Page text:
The internet is composed of traffic ecosystems. Destination platforms with indefinite retention ultimately control those ecosystems.
Zynga had an explosive IPO in 2011. It hasn’t made money and has lost most of its shareholder value. Zynga built itself largely based on Facebook’s ecosystem. When Facebook apps were new, if you had an app Facebook graciously spammed all of your user’s friends for free. What was hundreds of millions of dollars worth of paid exposure was handed out for like pretzels at a dive bar. At the same time, some of the engagement Zynga created with Farmville players fed Facebook’s own user retention: people wanted to log back in to harvest some more grain. Soon enough there were many others who could provide the same. Facebook cashed in.
There are numerous companies which are deeply dependent on free traffic from behemoth platforms. Indeed, acquired by Recruit Holdings, built its’ position largely thanks to Google’s free traffic gravy train and inability to index legacy applicant-tracking system Taleo (recently purchased by Oracle, with copious quantities of irony.) Currently about 50% of Indeed’s users arrive from Google. How much of that free traffic supports their operations is unknown. What is certain is that a loss of that free traffic would have a further reaching impact than just losing half of visitors by: funding the competitor(s) who replace them and the share of direct visitors who originally discovered Indeed on Google who will go somewhere else instead.
Retailmenot IPO’d last year. About 90% of their users arrive by typing in trademark terms on Google. After receiving those visitors for free, Retailmenot sells them back to the trademark owners in exchange for affiliate commissions or other advertising. Retailmenot may find placing large banners in shopping malls does not deliver anywhere near this many visitors. Sadly the only area with a positive ROI may be the shakiest. Warren Buffet would perhaps see it more as an on ramp than a moat.
Mobile game developers are in a similar camp. While the winners spend vast sums of money on pay-per-install player acquisition they also benefit from free exposure on both the Google Play Store & Apple App Store. Just as Google has reduced organic exposure on its search pages, do not be surprised if in the future top visibility requires top dollars to Google & Apple.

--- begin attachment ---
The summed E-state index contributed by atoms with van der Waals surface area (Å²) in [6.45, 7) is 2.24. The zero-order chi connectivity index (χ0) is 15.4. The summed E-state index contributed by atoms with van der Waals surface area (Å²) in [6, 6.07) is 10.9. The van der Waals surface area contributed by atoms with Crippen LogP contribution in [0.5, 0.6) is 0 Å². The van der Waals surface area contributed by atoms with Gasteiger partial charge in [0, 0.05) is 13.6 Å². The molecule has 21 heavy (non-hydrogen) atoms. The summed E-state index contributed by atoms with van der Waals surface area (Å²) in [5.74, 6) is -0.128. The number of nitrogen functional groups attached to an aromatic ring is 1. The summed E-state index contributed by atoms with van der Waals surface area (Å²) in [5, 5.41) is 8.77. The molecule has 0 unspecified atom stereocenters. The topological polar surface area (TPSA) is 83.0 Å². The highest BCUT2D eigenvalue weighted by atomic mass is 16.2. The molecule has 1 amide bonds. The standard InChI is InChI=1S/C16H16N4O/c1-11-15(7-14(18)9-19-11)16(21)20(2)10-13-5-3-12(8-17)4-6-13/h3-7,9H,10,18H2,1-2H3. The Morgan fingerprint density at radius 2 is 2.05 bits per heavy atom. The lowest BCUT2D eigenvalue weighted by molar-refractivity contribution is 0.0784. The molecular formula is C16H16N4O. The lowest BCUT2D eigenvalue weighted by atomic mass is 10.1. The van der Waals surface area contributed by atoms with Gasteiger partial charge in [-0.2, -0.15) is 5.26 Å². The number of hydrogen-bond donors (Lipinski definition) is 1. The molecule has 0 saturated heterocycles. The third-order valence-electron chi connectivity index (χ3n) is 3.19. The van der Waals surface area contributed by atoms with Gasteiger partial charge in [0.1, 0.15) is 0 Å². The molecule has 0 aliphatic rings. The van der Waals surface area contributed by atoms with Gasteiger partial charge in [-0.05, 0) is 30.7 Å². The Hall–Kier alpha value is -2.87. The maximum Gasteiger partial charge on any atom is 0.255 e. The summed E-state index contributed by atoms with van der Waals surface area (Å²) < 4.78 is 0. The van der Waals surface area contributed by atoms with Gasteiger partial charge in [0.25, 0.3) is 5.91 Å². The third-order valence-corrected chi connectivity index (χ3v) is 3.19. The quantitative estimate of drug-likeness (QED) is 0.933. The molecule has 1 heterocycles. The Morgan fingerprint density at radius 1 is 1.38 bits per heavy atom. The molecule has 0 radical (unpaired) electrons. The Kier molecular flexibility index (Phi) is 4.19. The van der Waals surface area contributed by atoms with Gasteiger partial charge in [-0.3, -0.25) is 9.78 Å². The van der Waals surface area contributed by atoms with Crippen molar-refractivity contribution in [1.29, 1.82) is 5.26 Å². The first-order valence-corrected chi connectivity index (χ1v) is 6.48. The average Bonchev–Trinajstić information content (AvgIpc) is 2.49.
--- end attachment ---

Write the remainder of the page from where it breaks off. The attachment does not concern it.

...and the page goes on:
Local and national newspapers around the world get much of their traffic for free from places such as Google News & Facebook. Rest assured that when someone does figure out a magical model to profit from journalism (Buzzfeed theft & amateur content hacks excluded) that a good chunk of those profits will be handed over in a competitive bid based marketplace for user’s visits.
What makes a good internet investment? A place users are going to return to on their own for a very long time. If not, poke deeper and the business model probably relies on continuously acquiring users from the place that they do return to. Unlike physical real estate you can’t simply purchase a building on a landmark street and know people will walk past day after day for the indefinite future barring a nuclear detonation. Digital real estate is fluid and handed out by someone else.
Google’s success with Android, barring the emergence of successful forking in the West, means they will dominate for another tech cycle. Facebook + Oculus could present some interesting alternatives. Amazon, Valve, and Microsoft remain wildcards.
My suggestion for anyone who wants to development the next big platform, focus on authenticated security with provable privacy. Today everyone flops hard, from free Android games which steal all of your personal info to Chinese quadcopters with “bugs” which could fly themselves straight in to police helicopters. The NSA is hardly a bother to anyone beyond intimidated Senators. When consumers are doing DNA printing & launching swarm robots they damn well will want to know they are in control.